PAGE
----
Atlas Obscura: An Explorer’s Guide to the World’s Hidden Wonders

Discover natural wonders, architectural marvels and eye-opening events that prove our world really is a cabinet of curiosities


September 20, 2016 :: 9:30 AM

“It’s the kind of book that makes you want to pack in your workaday life and head out to places you’d never have dreamed of going, to see things you could not even have imagined,” says author Neil Gaiman, praising the latest print work by Atlas Obscura, a collaborative project that aims to discover our planet’s most amazing hidden spots and document them for posterity’s sake. The book, available later this month, catalogs the entirety of the people, places and things that inspire wonder in the most seasoned and worldly of travelers. The result is a compendium of more than 600 natural wonders, architectural marvels and eye-opening events—alongside brilliant photography, maps and charts—that prove our world is a cabinet of curiosities. Herein we’ve chosen to highlight seven of the globe’s most intriguing destinations.


Congo Mirador, Zulia | Venezuela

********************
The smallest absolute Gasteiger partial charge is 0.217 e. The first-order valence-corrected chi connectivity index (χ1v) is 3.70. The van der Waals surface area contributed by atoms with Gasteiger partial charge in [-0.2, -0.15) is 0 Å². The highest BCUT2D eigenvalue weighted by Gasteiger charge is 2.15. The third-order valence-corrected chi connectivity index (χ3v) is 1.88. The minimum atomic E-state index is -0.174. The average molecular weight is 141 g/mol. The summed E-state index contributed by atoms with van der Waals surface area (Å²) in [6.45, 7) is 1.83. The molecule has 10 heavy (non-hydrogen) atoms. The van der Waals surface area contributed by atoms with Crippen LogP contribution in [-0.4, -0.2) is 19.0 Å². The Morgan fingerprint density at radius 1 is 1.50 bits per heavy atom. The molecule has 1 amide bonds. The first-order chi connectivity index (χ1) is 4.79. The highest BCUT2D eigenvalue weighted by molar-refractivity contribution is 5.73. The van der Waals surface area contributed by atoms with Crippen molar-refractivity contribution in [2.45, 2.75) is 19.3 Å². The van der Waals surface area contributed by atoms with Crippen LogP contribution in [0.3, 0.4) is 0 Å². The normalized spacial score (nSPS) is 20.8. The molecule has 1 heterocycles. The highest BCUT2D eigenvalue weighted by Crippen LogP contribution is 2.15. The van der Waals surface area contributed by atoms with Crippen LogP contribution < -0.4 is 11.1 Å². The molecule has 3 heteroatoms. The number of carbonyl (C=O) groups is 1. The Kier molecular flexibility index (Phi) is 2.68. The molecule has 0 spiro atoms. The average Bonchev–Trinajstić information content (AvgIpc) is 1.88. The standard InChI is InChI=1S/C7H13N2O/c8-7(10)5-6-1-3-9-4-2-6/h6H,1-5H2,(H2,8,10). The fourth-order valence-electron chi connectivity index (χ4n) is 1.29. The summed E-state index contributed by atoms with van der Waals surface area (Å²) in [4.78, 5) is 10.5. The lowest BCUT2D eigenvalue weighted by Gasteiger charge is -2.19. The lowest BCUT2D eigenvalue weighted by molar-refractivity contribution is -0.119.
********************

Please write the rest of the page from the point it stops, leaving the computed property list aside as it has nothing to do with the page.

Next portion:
There’s something strange in the air where the Catatumbo River flows into Lake Maracaibo. For 260 nights out of the year, often for up to 10 hours at a time, the sky above the river is pierced by almost constant lightning, producing as many as 280 strikes per hour. Known as the relampago del Catatumbo (“ the Catatumbo lightning” ), this everlasting lightning storm has been raging for as long as people can remember. In  1595,  Sir  Francis  Drake’s  attempt to  take the  city  of  Maracaibo  by  night  was  foiled  when  the  lightning  storm’s  flashes gave away his position to the city’s defenders. This happened again during the Venezuelan War of Independence in 1823, when Spanish ships were revealed by the lightning and fell to Simón Bolívar’s upstart navy. In fact, the lightning, visible from 25 miles away, is so regular that it’s been used as a navigation aid by ships and is known  among  sailors  as  the  Maracaibo  Beacon. Interestingly,  little  to  no  sound  accompanies  this  fantastic  light  show,  as the lightning moves from cloud to cloud, far above the ground. It’s  still  unknown  exactly  why  this  area—and  this  area  alone—should  produce  such  regular  lightning.  One  theory  holds  that ionized methane gas rising from the Catatumbo bogs meets cold air pouring down from the Andes, helping to create the perfect conditions for a lightning storm. The best place to see the storm is from Congo Mirador, a village built on stilts on Lake Maracaibo. Head to Encontrados to make arrangements. N 9.563214  W 71.382437

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